Ministry of Health and Family Welfare has shifted from the project approach to program approach since1998. Since then we have been implementing a sector wide approach. From July 2011, we are implementing the third sector program called HPNSDP with 32 operational plans, each having individual objective, work plan and procurement plan. Within each operational plan, there are thousands of activities for improving our health sector. We have our strategic plans, result framework and indicators to make these operational plans successful. Most importantly, the only goal for all these plans is to ensure primary health care for every citizen of Bangladesh. We are rendering fistula services through these operational plans. I think our efforts should not be confined only in roundtable sessions. We need to spread these out and interlink our programs and activities with the community. We should take more concentrated efforts for the girls who are getting married at a very young age and in most of the cases getting pregnant unknowingly at the very first night in her married life. We have to reach them before they are getting married. Finally, we need collaborated efforts, not dispersed. We will have to develop multi-pronged activities involving the communities.
In most of the operation plans, the DPAs are mentioned but there is no DP or development partners mentioned for giving the direct project aid. The scenario is that at 60 % cases there are no DP coming for the DPA fund. Now we are planning further and trying to show our development partners the real situation here. If we do not get any commitment from the development partners, we will have to think about the size of our programme. Without approval of the ministry, not a single word can be incorporated or removed from the national action plan. To make any type of change there have to be a revision proposed to the MOHFW. Those who are related with the fistula activities are doing a specific and very delicate type of job. In the government facilities there is a system that 50% of the user money can be given to the doctors or technicians who are doing the MRI or CT scan or other such services. It is also possible to develop this system for the fistula cases. It should be come into the knowledge of the policy makers. As the gynaecology departments in every district hospital is very busy, a special department for fistula should be there. The lower number of patient and underutilization of the facility happen due to social causes. Fistula can also occur because of the faults of the doctors. There is a large number of private clinic operating at the district level whose authenticity is questionable. They are using false permission. They are working with poor or no waste management, absence of necessary equipments and insincere doctors. We should develop a system which will ensure that even the doctors are bound by the law for their activities.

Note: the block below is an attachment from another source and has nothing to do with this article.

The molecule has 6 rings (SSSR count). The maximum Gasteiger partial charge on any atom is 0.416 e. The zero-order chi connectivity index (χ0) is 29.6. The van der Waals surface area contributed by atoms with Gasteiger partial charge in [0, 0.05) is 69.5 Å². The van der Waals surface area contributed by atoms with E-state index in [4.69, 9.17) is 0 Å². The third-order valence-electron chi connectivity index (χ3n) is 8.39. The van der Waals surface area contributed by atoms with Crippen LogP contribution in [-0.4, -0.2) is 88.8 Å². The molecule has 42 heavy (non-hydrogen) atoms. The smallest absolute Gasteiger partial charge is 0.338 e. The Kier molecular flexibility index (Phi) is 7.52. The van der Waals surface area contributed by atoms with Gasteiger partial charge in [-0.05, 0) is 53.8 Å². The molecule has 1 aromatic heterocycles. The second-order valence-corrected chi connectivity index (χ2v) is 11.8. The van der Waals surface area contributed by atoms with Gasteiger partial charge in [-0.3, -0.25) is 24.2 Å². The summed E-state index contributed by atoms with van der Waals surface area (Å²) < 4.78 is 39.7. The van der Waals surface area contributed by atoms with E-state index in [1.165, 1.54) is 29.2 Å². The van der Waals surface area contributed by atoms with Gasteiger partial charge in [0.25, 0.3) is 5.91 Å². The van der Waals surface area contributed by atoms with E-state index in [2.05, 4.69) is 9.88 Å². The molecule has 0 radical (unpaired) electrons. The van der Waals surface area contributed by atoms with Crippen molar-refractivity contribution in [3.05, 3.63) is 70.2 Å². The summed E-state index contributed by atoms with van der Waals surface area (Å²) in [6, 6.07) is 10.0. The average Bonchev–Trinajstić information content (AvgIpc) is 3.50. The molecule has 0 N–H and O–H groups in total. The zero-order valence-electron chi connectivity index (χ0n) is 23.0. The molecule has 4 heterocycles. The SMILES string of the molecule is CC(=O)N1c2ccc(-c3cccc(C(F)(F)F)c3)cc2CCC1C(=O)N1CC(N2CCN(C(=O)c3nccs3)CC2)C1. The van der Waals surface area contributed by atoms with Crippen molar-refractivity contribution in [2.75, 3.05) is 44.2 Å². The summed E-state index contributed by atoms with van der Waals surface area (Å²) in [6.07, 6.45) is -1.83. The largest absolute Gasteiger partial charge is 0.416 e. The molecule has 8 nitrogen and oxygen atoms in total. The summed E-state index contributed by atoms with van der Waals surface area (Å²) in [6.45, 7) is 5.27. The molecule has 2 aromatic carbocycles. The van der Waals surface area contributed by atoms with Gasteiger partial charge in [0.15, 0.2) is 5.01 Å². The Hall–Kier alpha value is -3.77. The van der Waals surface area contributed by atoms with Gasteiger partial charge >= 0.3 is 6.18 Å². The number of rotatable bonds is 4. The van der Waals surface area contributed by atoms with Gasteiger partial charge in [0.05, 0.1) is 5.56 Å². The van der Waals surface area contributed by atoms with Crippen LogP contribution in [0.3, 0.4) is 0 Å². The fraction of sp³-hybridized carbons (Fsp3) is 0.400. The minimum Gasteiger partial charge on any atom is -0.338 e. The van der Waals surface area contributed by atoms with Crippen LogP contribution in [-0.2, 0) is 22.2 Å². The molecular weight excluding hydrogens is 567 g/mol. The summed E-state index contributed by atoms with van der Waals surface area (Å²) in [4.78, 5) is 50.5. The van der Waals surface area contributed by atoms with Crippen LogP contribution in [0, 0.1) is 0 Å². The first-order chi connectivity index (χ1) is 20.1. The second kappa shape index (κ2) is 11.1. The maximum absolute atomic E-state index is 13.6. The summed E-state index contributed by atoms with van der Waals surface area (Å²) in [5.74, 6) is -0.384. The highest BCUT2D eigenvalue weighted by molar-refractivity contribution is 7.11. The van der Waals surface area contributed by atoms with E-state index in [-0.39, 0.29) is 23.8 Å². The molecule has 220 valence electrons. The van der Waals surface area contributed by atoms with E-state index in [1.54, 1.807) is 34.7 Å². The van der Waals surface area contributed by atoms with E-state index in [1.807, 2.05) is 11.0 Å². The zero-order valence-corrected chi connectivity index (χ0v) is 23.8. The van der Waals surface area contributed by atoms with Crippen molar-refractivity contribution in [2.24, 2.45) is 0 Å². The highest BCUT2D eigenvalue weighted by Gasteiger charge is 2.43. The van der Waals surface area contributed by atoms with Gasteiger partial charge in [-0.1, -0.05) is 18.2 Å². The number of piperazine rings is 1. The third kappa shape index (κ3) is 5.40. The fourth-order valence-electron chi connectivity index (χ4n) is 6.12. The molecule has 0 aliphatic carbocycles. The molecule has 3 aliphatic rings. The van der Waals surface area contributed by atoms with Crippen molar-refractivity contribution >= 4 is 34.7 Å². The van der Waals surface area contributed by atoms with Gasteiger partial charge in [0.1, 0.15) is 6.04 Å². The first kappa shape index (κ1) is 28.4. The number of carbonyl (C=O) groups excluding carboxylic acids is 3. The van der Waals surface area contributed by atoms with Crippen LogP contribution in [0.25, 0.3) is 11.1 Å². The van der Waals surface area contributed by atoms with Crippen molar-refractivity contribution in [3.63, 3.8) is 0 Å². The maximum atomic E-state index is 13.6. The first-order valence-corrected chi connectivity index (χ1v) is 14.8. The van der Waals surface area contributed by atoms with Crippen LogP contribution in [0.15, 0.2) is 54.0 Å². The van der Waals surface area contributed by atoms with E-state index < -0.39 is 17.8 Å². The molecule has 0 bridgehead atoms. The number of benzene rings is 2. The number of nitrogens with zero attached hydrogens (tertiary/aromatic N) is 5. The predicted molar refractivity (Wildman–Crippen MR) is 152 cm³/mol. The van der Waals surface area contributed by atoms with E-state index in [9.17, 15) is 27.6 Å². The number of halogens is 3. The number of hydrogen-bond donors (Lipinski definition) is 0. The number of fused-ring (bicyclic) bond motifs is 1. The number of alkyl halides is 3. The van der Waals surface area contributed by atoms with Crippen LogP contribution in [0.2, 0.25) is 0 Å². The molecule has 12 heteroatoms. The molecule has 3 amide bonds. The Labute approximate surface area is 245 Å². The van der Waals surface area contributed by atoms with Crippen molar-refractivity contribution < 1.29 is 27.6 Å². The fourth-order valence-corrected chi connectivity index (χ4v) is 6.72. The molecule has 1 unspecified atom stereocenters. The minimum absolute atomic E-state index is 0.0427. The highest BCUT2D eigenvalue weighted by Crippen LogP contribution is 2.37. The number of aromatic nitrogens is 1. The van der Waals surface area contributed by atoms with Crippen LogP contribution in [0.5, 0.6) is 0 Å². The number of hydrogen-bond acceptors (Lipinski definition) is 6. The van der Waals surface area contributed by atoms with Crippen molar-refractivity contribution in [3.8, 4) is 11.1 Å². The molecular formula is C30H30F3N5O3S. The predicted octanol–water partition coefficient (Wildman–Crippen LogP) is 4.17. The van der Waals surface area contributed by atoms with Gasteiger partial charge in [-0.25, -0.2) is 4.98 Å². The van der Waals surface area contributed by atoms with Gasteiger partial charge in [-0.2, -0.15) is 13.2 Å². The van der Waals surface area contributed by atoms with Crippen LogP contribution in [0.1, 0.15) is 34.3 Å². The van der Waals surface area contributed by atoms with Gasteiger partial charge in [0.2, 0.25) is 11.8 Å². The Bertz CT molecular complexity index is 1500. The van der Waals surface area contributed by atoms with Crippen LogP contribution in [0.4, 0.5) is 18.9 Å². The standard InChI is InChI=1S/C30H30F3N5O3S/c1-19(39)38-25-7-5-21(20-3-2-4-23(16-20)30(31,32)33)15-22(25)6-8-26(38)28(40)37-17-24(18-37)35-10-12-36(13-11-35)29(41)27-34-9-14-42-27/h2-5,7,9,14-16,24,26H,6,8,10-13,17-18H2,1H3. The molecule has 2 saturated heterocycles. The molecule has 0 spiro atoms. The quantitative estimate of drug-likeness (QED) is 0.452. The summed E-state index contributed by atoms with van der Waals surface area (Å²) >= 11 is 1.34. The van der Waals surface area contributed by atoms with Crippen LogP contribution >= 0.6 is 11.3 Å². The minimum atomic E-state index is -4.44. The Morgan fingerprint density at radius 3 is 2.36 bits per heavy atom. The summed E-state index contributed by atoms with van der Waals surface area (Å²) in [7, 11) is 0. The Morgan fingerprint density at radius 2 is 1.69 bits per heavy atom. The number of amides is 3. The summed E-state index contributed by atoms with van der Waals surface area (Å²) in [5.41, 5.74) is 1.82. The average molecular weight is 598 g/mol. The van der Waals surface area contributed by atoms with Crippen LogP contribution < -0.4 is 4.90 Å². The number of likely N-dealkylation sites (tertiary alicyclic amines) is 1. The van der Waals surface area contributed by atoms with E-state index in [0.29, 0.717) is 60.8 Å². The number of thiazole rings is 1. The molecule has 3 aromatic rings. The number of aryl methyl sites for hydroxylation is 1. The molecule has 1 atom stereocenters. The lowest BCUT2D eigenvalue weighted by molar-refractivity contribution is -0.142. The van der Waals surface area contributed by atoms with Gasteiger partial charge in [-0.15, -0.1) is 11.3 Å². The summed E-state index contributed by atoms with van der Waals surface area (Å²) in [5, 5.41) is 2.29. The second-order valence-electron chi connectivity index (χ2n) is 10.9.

Professor A.B.M. Abdul Hannan, Director (ME), DGHS
I would go into some statistics in relation to the obstetric fistula. According to the estimation of WHO, some 50,000 to 100,000 women develop obstetric fistula per year. Currently more than two million women are living with obstetric fistula in Asian and Sub Saharan countries. Most of these patients are under the age of 30 while 50% of them are under the age of 20. About 72% to 95 % obstetric labor occurring outside the facilities leads to obstetric fistula. We should compare these statistics with our's to understand the situation of our country. During the 20th century, obstetric fistula was missing from international global health agenda. In 2000, development goals were adopted after the United Nations Millennium Summit. The fifth goal of the MDG that is improvement of maternal health is directly related to obstetric fistula. Since 2003, this issue is getting attention from the general public as well as UNFPA who have arranged the global campaign. Another 2008 WHO study shows that 2000 health professionals were trained in preventing and managing fistula problem in Asian and Sub-Saharan countries. Now there is a situation of increased political and social pressure to put an end to fistula. So we need to see dramatic rise in fund for fighting fistula. Government has to develop a national action plan including many preventive strategies like information sharing with the relevant parties, improving the nutritional condition of young mother and promoting education for girls. We need cesarean section with skilled and trained personnel in our hospitals to prevent iatrogenic fistula.
Dr. Dulal Chandra Podder, Director, Kumudini Hospital
We need to pay attention to the geographical location of the fistula services. The services are not well distributed all over the country. We should provide services through fistula camps in all the district hospitals with the partnership of public and private authorities. This will make us able to give the patients services near to their homes. I think service providers need motivation. In this regard, government should come up with a strong support. We should allocate some money for the attendant of the patients.
Dr. S. M. Shahidullah, Country Manager, Ipas
The statistics presented here seems to be very gloomy. The scenario is that though there are many surgeons in private hospitals the patients are not coming. Even the government hospitals are unutilized. We should develop fistula camps outside Dhaka. There is lack of confidence among the service providers that is why motivation is needed. At the government sector, there are workers but not enough field activities. We need information sharing between the centers and community activities for preventing fistula. This sort of round table discussion should be arranged in all the medical colleges where the services are being provided to make the providers more motivated. We are discussing the same case studies for a long period. New cases from the field research, which are more emotional and powerful, should be disseminated. I have seen patients who are suffering from fistula for 25 years. We need to publish their stories in Bangla which will be more effective and communicative. Let us listen to their stories soaked in tears and pain.